it act as a “cum” on the traders nerves.

it also provide protection on draw down on equity during market correction, hence to protect ones profit so to speak.

it provide a foot hold for the trend follower without losing his positions.

it also provide clearity on the mis pricing of different instrument of hedge that the trader can take advantage of.

and the list goes on…

2. baz says:

Hi Ray, I used to hold a similar view until i looked more closely at the mathematics and risk management of it.The more i heard of companies wanting graduates in maths and programming etc I thought this is another area to investigate. I dont feel i am being dishonest to myself but simply exploring technologies. When i first started,computers, cell phones etc,were just starting to emerge.So i dont think i am being dishonest because the computer generates a moving average or another analysis tool, as an example.My reason for testing it is, to use in high volatility. However i do have utmost respect for your opinions,i wouldnt attempt without some degree of self knowledge of my strengths and weaknesses. I still prefer cold beer to diet coke. lol cheers Baz

3. baz says:

I offer another scenario for the same numbers, open both a buy & sell at 8673,cover the short at 8581, open another buy & sell, cover the buy at 8673 or exit all contracts for a profit of 92 pips. You can adjust the range using say an ATR or try standard deviations. My reason for exploring this is based on the premise market is seemingly more volitile now and that the market is said to trend 30% of the time. I thought it may useful during the accumulation and distribution phases of a Tubbs model. cheers Baz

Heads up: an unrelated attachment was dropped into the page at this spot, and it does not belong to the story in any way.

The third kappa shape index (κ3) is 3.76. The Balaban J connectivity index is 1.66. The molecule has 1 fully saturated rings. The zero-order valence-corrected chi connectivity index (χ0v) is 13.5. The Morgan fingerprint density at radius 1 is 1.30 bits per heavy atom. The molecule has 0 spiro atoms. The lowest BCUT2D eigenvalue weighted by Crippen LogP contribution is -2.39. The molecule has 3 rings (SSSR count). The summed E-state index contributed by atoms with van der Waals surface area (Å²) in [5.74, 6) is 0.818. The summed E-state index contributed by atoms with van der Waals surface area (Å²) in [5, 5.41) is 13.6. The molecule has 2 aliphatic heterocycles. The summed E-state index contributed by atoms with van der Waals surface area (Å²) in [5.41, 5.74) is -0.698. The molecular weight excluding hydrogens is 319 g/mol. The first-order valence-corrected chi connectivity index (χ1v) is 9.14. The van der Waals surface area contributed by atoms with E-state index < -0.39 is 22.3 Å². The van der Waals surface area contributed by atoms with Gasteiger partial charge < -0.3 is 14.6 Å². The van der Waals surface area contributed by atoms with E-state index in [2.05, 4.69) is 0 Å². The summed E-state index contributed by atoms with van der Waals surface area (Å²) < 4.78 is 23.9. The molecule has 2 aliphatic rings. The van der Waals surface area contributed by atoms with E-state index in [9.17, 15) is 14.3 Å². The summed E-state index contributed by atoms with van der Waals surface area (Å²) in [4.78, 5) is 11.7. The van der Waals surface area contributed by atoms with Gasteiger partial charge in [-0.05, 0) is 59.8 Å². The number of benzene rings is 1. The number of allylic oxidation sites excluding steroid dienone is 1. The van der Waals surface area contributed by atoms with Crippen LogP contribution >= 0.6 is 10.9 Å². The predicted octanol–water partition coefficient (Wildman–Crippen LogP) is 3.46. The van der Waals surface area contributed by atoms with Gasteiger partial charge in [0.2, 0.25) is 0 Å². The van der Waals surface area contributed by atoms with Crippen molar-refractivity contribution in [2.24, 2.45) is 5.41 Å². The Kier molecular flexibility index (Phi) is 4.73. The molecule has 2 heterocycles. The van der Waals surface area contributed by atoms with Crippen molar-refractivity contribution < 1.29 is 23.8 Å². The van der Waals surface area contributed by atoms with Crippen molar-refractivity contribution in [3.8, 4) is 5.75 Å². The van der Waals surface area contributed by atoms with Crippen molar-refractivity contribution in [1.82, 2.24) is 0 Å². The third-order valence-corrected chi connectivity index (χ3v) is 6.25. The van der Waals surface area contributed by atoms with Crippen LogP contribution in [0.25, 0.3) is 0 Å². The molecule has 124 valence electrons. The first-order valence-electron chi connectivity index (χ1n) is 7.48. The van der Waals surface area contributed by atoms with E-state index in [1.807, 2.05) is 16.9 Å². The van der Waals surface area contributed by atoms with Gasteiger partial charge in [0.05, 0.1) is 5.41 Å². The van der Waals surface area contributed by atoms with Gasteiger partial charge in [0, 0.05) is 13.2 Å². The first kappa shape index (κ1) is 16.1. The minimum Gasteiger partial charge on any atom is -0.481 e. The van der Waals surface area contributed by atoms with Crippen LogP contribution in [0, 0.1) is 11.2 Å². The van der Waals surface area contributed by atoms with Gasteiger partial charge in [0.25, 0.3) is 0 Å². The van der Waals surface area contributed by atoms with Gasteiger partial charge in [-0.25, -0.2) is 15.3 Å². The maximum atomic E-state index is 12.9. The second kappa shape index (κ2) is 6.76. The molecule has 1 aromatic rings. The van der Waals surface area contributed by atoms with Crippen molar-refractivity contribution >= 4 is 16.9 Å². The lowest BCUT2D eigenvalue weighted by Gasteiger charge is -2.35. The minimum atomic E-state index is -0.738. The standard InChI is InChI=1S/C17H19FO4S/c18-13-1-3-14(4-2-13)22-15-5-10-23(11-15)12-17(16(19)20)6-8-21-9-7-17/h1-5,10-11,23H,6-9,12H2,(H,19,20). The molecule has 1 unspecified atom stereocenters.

4. ray says:

Hi Baz

We can create any amount of scenarios. For example, I can leave the hedge as is and buy the outrights at the Primary Buy Zone and Sell at the Primary Sell Zone. That would maximize the trade no matter the strategy.

The point is if you have a buy followed by a sell (and vice versa)in the same instrument, you have a closed out position. This is the one indisputable fact.

The other more tenuous ground (because it relates only to my experience) is I have yet to see anyone use hedging on a profitable position. So I would ask the question: why employ the strategy only in a loss situation?

This will be my last word on the subject.

I am not seeking to change anyone’s mind. If it’s working for you, good luck and do stick to it.

I am seeking to prevent newbies from adopting a strategy that in my 30-years or so, I have seen no trader using it achieve success over the long term.

I am not saying it can’t be done; I am saying I have not seen it.

5. baz says:

Yes its an indisputable fact but its not what i said to do. I understand your not trying to change anyones mind. I only offer it as food for thought to stimulate some thinking.
I am evaluating it and so far so good. I just dont want to close my mind to anything and with this frame of mind is why i offered it for comment. cheers baz

6. coconut says:

its hard not to defend ones beliefs and trading system but so be it.

i’m on baz side, we all trade our state of mind, our beliefs system. one should always try to explore what is available outside our believes.

as long as one can achieve cutting losses short and riding winners long (as both are obviously contridicting), it does not really matter what strategy we employed.

cheers